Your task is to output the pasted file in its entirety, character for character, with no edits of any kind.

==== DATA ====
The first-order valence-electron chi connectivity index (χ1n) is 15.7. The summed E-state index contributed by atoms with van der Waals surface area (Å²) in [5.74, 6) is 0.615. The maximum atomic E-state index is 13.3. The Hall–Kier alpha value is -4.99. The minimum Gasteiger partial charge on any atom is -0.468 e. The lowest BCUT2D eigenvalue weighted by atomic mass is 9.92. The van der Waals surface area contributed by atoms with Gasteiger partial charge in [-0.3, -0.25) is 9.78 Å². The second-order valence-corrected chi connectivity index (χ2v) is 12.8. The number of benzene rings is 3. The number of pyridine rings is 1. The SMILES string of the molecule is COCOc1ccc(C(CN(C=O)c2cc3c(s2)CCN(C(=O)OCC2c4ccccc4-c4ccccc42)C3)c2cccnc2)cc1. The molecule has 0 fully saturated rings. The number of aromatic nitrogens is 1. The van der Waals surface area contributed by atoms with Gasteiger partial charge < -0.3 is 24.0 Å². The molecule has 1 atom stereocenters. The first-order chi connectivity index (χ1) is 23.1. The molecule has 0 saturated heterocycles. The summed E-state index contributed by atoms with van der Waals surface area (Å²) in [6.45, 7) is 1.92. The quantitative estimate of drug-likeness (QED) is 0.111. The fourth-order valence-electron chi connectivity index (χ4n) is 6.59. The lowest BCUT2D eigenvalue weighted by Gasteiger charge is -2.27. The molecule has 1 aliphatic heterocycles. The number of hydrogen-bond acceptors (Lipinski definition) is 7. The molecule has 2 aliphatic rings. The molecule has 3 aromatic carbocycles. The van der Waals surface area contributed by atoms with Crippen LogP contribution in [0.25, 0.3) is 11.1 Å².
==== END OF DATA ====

The first-order valence-electron chi connectivity index (χ1n) is 15.7. The summed E-state index contributed by atoms with van der Waals surface area (Å²) in [5.74, 6) is 0.615. The maximum atomic E-state index is 13.3. The Hall–Kier alpha value is -4.99. The minimum Gasteiger partial charge on any atom is -0.468 e. The lowest BCUT2D eigenvalue weighted by atomic mass is 9.92. The van der Waals surface area contributed by atoms with Gasteiger partial charge in [-0.3, -0.25) is 9.78 Å². The second-order valence-corrected chi connectivity index (χ2v) is 12.8. The number of benzene rings is 3. The number of pyridine rings is 1. The SMILES string of the molecule is COCOc1ccc(C(CN(C=O)c2cc3c(s2)CCN(C(=O)OCC2c4ccccc4-c4ccccc42)C3)c2cccnc2)cc1. The molecule has 0 fully saturated rings. The number of aromatic nitrogens is 1. The van der Waals surface area contributed by atoms with Gasteiger partial charge < -0.3 is 24.0 Å². The molecule has 1 atom stereocenters. The first-order chi connectivity index (χ1) is 23.1. The molecule has 0 saturated heterocycles. The summed E-state index contributed by atoms with van der Waals surface area (Å²) in [6.45, 7) is 1.92. The quantitative estimate of drug-likeness (QED) is 0.111. The fourth-order valence-electron chi connectivity index (χ4n) is 6.59. The lowest BCUT2D eigenvalue weighted by Gasteiger charge is -2.27. The molecule has 1 aliphatic heterocycles. The number of hydrogen-bond acceptors (Lipinski definition) is 7. The molecule has 2 aliphatic rings. The molecule has 3 aromatic carbocycles. The van der Waals surface area contributed by atoms with Crippen LogP contribution in [0.25, 0.3) is 11.1 Å².